Don’t wash your towels after every use, let them dry out between uses and use them 2-3 times. 

 

It’s all very small scale but if you start thinking like this, you will reduce your carbon emissions and not have to offset so much. 

 

Start buying locally.  Remember the further an item has to travel to get to you, the heavier its carbon footprint is.  There are farmer’s markets everywhere.  Look around in your area and start supporting your local growers.  The food taste better, your helping to support a real person’s life and your reducing your foot print. 

 

So your living a green life, you just bought a hybrid and installed some solar panels on the roof but your still emitting carbon, how can you offset some of those emissions with out padding the wallets of some offset co. CEO? 

 

Look no further than you own yard.  Plant trees, plant flowers, better yet, plant a garden; grow something to eat (a very short trip to the table). 

 

 

Put up a clothes line and offset the electricity you use to wash your clothes by drying them naturally. 

 

Once you start thinking like this you will come up with ideas that work for your life.  Please share them with others.  It may seem simple, and really it is; with a little extra work here and there you can get close to a neutral footprint without breaking the bank (you’ll actually end up saving money).        

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Fingers Crossed, 25 Ears of Corn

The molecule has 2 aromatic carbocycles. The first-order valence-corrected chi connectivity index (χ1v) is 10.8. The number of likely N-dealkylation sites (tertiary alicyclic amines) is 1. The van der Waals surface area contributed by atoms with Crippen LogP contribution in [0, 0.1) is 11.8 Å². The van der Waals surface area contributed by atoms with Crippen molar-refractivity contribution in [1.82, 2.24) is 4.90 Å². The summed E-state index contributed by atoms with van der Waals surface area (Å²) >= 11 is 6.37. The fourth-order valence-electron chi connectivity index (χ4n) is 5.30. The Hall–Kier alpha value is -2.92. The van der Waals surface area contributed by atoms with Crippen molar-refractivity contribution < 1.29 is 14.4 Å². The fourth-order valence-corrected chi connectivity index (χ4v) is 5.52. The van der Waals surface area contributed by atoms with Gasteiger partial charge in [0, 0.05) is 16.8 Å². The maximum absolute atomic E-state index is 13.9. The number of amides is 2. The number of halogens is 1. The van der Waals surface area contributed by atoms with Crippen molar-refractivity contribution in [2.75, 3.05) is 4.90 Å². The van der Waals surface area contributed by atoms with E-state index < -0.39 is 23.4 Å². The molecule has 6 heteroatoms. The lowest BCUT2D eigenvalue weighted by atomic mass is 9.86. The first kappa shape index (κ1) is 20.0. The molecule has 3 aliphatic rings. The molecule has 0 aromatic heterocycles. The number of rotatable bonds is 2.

To my delight, I went out to the garden this morning and all of my corn had sprouted out of the ground!  I am most apprehensive about my corn because corn has special growing requirements.  My uncle explained to me last night that people typically plant corn in at least a 10×10 plot. 

 

I am a little discouraged.  I also learned that each stalk will only produce one ear of corn, two at the most.  If I’m lucky we will get 25 ears of corn! 

  

All of my other veggies are growing beautifully.  I’ve only spotted a few zinnias popping up out of the ground but I did plant a handful of mammoth sunflower seeds today.  I am also very worried about the bees.  I hope I get enough pollination action. 

  

I attached some lattice to a few stakes and drove them into the ground by the cantaloupes, they like to crawl.  The wind blew over one of the lattices so I had to drive it back into the ground.  I have to get some more lattice for my cucumbers.  I will dig around in the wood shed at my parents and try to find some more. 

 

It did not rain yesterday as I had hoped so I watered some this morning after hoeing and pulling out some grass that is starting to creep into the garden.  I have been toying around with the idea of extending the garden and planting a row of butterbeans and a row of string beans.  I’ve also wondered about putting up a scarecrow, maybe a weekend project to work on with the kids.